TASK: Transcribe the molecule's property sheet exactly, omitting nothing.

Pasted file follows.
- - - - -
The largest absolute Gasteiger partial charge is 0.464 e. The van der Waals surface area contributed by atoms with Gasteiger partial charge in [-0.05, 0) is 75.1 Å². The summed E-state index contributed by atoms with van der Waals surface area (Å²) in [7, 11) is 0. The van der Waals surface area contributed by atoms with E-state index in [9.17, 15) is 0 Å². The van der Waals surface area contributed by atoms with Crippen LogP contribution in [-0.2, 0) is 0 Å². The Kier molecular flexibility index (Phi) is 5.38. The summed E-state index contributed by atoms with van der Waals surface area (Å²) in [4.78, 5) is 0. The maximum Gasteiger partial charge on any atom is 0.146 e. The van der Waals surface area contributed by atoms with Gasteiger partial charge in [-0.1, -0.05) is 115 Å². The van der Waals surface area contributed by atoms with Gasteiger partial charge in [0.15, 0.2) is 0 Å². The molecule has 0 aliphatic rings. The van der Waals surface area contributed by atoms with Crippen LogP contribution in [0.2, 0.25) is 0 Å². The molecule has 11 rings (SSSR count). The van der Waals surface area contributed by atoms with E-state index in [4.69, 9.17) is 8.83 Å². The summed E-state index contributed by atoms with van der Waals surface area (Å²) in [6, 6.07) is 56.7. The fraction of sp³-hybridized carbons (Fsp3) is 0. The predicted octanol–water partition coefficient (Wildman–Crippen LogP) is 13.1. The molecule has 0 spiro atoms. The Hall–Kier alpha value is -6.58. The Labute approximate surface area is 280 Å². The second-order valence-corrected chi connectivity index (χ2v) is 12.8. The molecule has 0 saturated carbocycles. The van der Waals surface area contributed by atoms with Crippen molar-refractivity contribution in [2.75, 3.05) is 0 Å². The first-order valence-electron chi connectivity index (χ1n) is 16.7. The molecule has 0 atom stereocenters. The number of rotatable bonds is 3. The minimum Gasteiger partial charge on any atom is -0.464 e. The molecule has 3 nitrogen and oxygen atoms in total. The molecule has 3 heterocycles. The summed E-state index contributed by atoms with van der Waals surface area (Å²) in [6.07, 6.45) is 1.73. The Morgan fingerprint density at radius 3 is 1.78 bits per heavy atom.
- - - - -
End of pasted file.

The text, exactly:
The largest absolute Gasteiger partial charge is 0.464 e. The van der Waals surface area contributed by atoms with Gasteiger partial charge in [-0.05, 0) is 75.1 Å². The summed E-state index contributed by atoms with van der Waals surface area (Å²) in [7, 11) is 0. The van der Waals surface area contributed by atoms with E-state index in [9.17, 15) is 0 Å². The van der Waals surface area contributed by atoms with Crippen LogP contribution in [-0.2, 0) is 0 Å². The Kier molecular flexibility index (Phi) is 5.38. The summed E-state index contributed by atoms with van der Waals surface area (Å²) in [4.78, 5) is 0. The maximum Gasteiger partial charge on any atom is 0.146 e. The van der Waals surface area contributed by atoms with Gasteiger partial charge in [-0.1, -0.05) is 115 Å². The van der Waals surface area contributed by atoms with Gasteiger partial charge in [0.15, 0.2) is 0 Å². The molecule has 0 aliphatic rings. The van der Waals surface area contributed by atoms with Crippen LogP contribution in [0.2, 0.25) is 0 Å². The molecule has 11 rings (SSSR count). The van der Waals surface area contributed by atoms with E-state index in [4.69, 9.17) is 8.83 Å². The summed E-state index contributed by atoms with van der Waals surface area (Å²) in [6, 6.07) is 56.7. The fraction of sp³-hybridized carbons (Fsp3) is 0. The predicted octanol–water partition coefficient (Wildman–Crippen LogP) is 13.1. The molecule has 0 spiro atoms. The Hall–Kier alpha value is -6.58. The Labute approximate surface area is 280 Å². The second-order valence-corrected chi connectivity index (χ2v) is 12.8. The molecule has 0 saturated carbocycles. The van der Waals surface area contributed by atoms with Crippen molar-refractivity contribution in [2.75, 3.05) is 0 Å². The first-order valence-electron chi connectivity index (χ1n) is 16.7. The molecule has 0 atom stereocenters. The number of rotatable bonds is 3. The minimum Gasteiger partial charge on any atom is -0.464 e. The molecule has 3 nitrogen and oxygen atoms in total. The molecule has 3 heterocycles. The summed E-state index contributed by atoms with van der Waals surface area (Å²) in [6.07, 6.45) is 1.73. The Morgan fingerprint density at radius 3 is 1.78 bits per heavy atom.